CD album reissue of the original recording published in 1966 by the Canadian jazz pianist and composer Oscar Peterson (Montreal, 1925-2007). Peterson was called the "Maharaja of the keyboard" and went on to win eight Grammy awards during his career. In this album he added to his usual trio, with bassist Sam Jones and drummer Louis Hayes, a superb Latin rhythm section, including Marshall Thompson, Harold Jones and Henley Gibson. The title is really misleading. This music is not Spanish, but Brazilian soul.
Official 2016 remastered collection of Verve albums in replica card sleeves! Includes "Plays Count Basie", "A Jazz Portrait Of Frank Sinatra", "Jazz Soul Of Oscar Peterson", "Plays Porgy & Bess" & "West Side Story".
Oscar Peterson has stated that he feels his MPS recordings are his finest. That is quite a statement considering the huge amount of records that the pianist has produced through the past 50 years. This set reissues the music from six of his MPS LPs: Action, Girl Talk, The Way I Really Play, My Favorite Instrument, Mellow Mood, and Travelin' On. While some of the performances feature the 1963 trio he had with bassist Ray Brown and drummer Ed Thigpen, most of the music dates from 1967-1968 and matches Peterson with bassist Sam Jones and either Louis Hayes or Bobby Durham on drums. A special treat is Peterson's first unaccompanied solo album, which fills up the final LP. Peterson's many fans know what to expect in this set, while other listeners need to discover him to realize what all of the fuss was about. Quite simply, Oscar Peterson has long been one of the greatest pianists the world has ever known; this reissue offers plenty of proof.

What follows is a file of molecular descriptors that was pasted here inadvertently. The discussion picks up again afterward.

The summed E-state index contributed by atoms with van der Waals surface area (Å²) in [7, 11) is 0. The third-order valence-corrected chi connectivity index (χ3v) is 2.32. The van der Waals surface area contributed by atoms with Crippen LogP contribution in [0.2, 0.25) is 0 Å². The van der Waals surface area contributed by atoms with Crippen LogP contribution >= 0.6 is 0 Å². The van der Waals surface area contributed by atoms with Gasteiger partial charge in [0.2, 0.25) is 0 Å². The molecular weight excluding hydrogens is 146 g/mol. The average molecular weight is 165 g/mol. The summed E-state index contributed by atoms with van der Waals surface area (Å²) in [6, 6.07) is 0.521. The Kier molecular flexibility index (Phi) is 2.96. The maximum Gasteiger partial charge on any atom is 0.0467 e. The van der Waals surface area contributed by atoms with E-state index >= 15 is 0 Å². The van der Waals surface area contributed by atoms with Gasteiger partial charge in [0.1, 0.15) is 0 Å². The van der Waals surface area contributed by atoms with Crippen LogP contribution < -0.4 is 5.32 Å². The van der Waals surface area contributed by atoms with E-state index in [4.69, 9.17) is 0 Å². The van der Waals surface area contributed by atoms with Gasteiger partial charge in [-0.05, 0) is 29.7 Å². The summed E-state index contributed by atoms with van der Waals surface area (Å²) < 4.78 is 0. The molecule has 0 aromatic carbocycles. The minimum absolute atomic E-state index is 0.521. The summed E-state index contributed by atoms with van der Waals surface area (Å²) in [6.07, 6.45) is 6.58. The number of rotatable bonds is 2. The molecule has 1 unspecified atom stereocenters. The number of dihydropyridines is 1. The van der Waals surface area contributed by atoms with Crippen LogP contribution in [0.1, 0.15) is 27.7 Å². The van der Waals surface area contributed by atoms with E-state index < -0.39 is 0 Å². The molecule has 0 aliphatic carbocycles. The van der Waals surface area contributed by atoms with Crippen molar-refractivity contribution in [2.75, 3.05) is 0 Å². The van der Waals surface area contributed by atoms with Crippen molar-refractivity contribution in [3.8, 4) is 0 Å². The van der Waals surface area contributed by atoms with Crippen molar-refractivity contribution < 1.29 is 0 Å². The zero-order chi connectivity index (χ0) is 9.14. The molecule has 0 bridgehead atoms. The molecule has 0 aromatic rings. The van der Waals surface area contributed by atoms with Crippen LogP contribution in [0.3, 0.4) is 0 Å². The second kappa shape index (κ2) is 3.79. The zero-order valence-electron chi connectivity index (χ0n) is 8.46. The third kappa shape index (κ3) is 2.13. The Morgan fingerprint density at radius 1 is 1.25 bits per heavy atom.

This 1996 single-CD reissues the complete contents of two former LPs by the Oscar Peterson Trio (consisting of pianist Peterson, bassist Ray Brown and drummer Ed Thigpen) in 1959 and 1962. Although the pianist is virtually always the lead voice, Brown and Thigpen both make strong (if subtle) contributions to the music. Highlights include "Liza," "Con Alma," "Waltz for Debby," Brown's "The Gravy Waltz" and "Yours Is My Heart Alone." An above-average release (and rather generous at 74 minutes) from the much-recorded Oscar Peterson.
Oscar Peterson appeared on hundreds of recordings produced by Norman Granz, though most of his early trio dates for Mercury and Clef were overlooked for CD reissue until the release of this thorough seven-disc compilation by Mosaic in 2008. It still represents only a portion of the pianist's considerable output for the two labels between 1951 and 1953. This collection was put together as a result of laborious detective work, assembling nine different sessions from tape masters and second generation reels, 78s, EPs and LPs, some of which came from collectors and libraries, while also including eight previously unissued performances…